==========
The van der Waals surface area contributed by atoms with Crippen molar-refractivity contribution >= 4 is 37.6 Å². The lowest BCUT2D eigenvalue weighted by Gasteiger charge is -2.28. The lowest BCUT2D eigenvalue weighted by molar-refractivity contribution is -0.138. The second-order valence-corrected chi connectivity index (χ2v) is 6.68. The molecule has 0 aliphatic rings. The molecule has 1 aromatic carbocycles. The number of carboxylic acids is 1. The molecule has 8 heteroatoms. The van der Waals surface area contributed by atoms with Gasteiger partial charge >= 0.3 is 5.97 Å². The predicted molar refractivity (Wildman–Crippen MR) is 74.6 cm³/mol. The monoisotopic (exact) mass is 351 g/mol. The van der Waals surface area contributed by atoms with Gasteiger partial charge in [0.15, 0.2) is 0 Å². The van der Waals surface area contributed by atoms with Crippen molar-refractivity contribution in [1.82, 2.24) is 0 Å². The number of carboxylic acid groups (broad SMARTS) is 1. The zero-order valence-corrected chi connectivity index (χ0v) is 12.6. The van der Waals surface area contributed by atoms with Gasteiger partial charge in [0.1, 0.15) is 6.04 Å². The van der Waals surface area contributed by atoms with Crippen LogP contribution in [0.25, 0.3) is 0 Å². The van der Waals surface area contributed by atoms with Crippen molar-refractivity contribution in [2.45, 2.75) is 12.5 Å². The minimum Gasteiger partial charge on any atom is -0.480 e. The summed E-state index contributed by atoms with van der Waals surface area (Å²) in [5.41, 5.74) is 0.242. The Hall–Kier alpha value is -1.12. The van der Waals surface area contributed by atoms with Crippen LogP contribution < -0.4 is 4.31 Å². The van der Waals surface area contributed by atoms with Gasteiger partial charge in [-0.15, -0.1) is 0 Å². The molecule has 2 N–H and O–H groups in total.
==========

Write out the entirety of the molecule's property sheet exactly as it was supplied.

The van der Waals surface area contributed by atoms with Crippen molar-refractivity contribution >= 4 is 37.6 Å². The lowest BCUT2D eigenvalue weighted by Gasteiger charge is -2.28. The lowest BCUT2D eigenvalue weighted by molar-refractivity contribution is -0.138. The second-order valence-corrected chi connectivity index (χ2v) is 6.68. The molecule has 0 aliphatic rings. The molecule has 1 aromatic carbocycles. The number of carboxylic acids is 1. The molecule has 8 heteroatoms. The van der Waals surface area contributed by atoms with Gasteiger partial charge >= 0.3 is 5.97 Å². The predicted molar refractivity (Wildman–Crippen MR) is 74.6 cm³/mol. The monoisotopic (exact) mass is 351 g/mol. The van der Waals surface area contributed by atoms with Gasteiger partial charge in [0.15, 0.2) is 0 Å². The van der Waals surface area contributed by atoms with Crippen molar-refractivity contribution in [1.82, 2.24) is 0 Å². The number of carboxylic acid groups (broad SMARTS) is 1. The zero-order valence-corrected chi connectivity index (χ0v) is 12.6. The van der Waals surface area contributed by atoms with Gasteiger partial charge in [0.1, 0.15) is 6.04 Å². The van der Waals surface area contributed by atoms with Crippen LogP contribution in [0.25, 0.3) is 0 Å². The van der Waals surface area contributed by atoms with Crippen molar-refractivity contribution in [2.45, 2.75) is 12.5 Å². The minimum Gasteiger partial charge on any atom is -0.480 e. The summed E-state index contributed by atoms with van der Waals surface area (Å²) in [5.41, 5.74) is 0.242. The Hall–Kier alpha value is -1.12. The van der Waals surface area contributed by atoms with Crippen LogP contribution < -0.4 is 4.31 Å². The van der Waals surface area contributed by atoms with Gasteiger partial charge in [-0.15, -0.1) is 0 Å². The molecule has 2 N–H and O–H groups in total.